Hallmark’s Asian Valentine
What happens when Valentine’s Day goes global?
February 14, 2001
The Kansas City-based company known as Hallmark is the brainchild of Joyce C. Hall, who started producing cards from samples he stored under his bed in 1910. From those modest beginnings, it grew into a $3.5 billion corporation.
Now, over 90 years later, Hallmark is now looking to expand its Asian operations as part of its global strategy.
Already, the Kansas City-based firm owns several companies in Asia: It acquired a company in Japan in 1994, founded creative organizations in Hong Kong and Singapore in 1998 — and in Shanghai in 1999.
Hallmark representatives like to point out that Asia is an “area of emphasis” for the company’s future. For example, Hong Kong and Singapore offices have been upgraded to investment centers from distribution centers.
In the United States alone, 67% of Valentine’s Day activities consist of giving Valentine’s Day greeting cards. In 2002, according to Hallmark, Americans spent more than $937.5 million on Valentine’s Day cards alone.
But while the market in the United States is huge — it is a $7.5 billion industry — the potential for Hallmark’s 1,330 different Valentine’s Day cards in Asia is even bigger.
Based on the sales of Hallmark cards, it appears that the number of consumer romantics in China, Japan and Korea is rising.
This is not surprising, considering Hallmark cards have proven to be a great way to overcome some of the emotional restrictions still imposed on some Asian societies.
The problem in Eastern societies is that cultural norms and romance often run into a dilemma: how do you tell a girl that you fancy her, without putting yourself in a position in which you could “lose face?”
For example, in China, because of cultural norms, men would never be mistaken for Shakespeare’s Romeo. Romance, of the Western variety, is simply not a Chinese man’s style.
So, how would they overcome this dilemma? Hallmark to the rescue! To sidestep possible pitfalls of cultural impropriety, the Chinese Don Juan goes and buys his sweetie a Hallmark card for Valentine’s Day.
In that way, he can express his emotions through a pre-written message, rather than with uncomfortable sweet-talk in person.
In Japan and Korea, the rules are somewhat different. There, men generally tend to be less inhibited about their emotions — and romantic interests.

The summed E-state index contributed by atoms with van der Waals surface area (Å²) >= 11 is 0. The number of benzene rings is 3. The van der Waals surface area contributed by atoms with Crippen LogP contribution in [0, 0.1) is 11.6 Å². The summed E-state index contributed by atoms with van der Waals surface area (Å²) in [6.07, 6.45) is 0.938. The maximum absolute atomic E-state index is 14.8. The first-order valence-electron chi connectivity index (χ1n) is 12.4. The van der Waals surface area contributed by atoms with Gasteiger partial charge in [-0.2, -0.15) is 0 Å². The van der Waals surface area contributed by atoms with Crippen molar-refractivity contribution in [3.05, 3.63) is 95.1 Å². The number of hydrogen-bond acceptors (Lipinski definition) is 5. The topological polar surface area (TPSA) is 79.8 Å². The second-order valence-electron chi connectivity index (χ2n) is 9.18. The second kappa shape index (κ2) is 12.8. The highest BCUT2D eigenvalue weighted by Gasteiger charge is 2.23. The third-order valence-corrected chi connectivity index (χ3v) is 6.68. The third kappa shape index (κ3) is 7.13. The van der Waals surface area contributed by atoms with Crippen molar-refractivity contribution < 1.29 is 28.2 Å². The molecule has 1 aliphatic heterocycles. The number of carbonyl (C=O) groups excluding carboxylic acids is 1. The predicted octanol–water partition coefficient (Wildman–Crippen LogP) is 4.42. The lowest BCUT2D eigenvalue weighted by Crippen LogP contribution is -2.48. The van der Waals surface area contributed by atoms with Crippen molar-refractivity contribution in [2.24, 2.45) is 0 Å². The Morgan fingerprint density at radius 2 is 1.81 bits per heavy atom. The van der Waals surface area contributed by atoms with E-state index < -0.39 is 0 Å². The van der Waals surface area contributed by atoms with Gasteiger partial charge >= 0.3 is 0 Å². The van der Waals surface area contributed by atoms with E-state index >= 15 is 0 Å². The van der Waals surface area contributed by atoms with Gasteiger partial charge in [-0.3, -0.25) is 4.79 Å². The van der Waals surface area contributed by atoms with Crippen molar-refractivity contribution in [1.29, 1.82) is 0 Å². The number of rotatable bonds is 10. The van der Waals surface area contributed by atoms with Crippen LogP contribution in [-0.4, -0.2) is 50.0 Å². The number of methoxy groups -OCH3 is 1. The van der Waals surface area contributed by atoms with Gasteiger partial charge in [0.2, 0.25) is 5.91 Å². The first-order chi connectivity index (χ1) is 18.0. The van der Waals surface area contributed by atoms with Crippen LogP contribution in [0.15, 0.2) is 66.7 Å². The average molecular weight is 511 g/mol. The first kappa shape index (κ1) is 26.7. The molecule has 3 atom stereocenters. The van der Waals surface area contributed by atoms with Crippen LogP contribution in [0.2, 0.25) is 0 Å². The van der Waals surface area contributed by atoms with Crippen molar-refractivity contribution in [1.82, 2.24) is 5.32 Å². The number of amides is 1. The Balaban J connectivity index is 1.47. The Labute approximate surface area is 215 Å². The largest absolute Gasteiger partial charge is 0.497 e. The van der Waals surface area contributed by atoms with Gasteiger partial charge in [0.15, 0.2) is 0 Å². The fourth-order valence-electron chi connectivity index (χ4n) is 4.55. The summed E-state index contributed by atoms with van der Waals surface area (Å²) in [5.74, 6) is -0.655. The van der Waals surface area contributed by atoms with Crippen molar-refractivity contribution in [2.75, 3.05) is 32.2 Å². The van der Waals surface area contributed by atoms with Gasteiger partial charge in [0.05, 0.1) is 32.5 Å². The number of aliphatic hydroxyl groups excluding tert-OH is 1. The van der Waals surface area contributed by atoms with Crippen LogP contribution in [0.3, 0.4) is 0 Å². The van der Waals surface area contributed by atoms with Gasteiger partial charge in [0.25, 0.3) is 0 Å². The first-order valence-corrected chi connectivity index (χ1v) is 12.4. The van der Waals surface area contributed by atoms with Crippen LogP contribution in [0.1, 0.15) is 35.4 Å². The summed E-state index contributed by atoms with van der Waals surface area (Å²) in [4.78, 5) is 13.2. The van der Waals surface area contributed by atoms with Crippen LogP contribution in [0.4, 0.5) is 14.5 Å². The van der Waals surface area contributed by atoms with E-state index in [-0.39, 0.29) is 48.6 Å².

To assess just how emotional Japanese men can be, watch the occasional Japanese or Korean business news. There have been many instances where a top Japanese or Korean CEO has apologized — in tears, in front of his nation’s TV cameras — for the weak performance or bankruptcy of his company.
In Japan and Korea, it is the women that are more reserved, emotionally. In order for them to display affection in a suitable manner, some women will send out Valentines to the object of their affection.
But, Hallmark cards do not need to be translated into the different Asian languages to enable lovers to exchange tender words.
Since most of the Asian Hallmark cards are produced within those countries, it seems only natural the cards would be in the local languages. To include all their customers around the world, Hallmark prints cards in 30 different languages.
They have already printed cards in Mandarin and Japanese — with plans to extend to various Indian languages, such as Hindi, Gujarati and Tamil. Yet, it now seems that this was not entirely necessary.
Actually the hip thing to do is to offer an English-language cards to your Chinese or Japanese girlfriend or boyfriend — even when they speak little to no English.
Contrary to Hallmark’s expectations, it turns out that to impress their dates, Asian lovers prefer the English cards to the Asian ones. Upon learning of this cultural preference, Hallmark reacted quickly.
Even though Chinese and Japanese descendants of Romeo and Juliet are now able to buy greeting cards in their native language, Hallmark has made sure the supply of English greeting cards is plentiful.
Thus, their customers can display both their hip cosmopolitan flair, while also sending their sweetie that all-important message of love.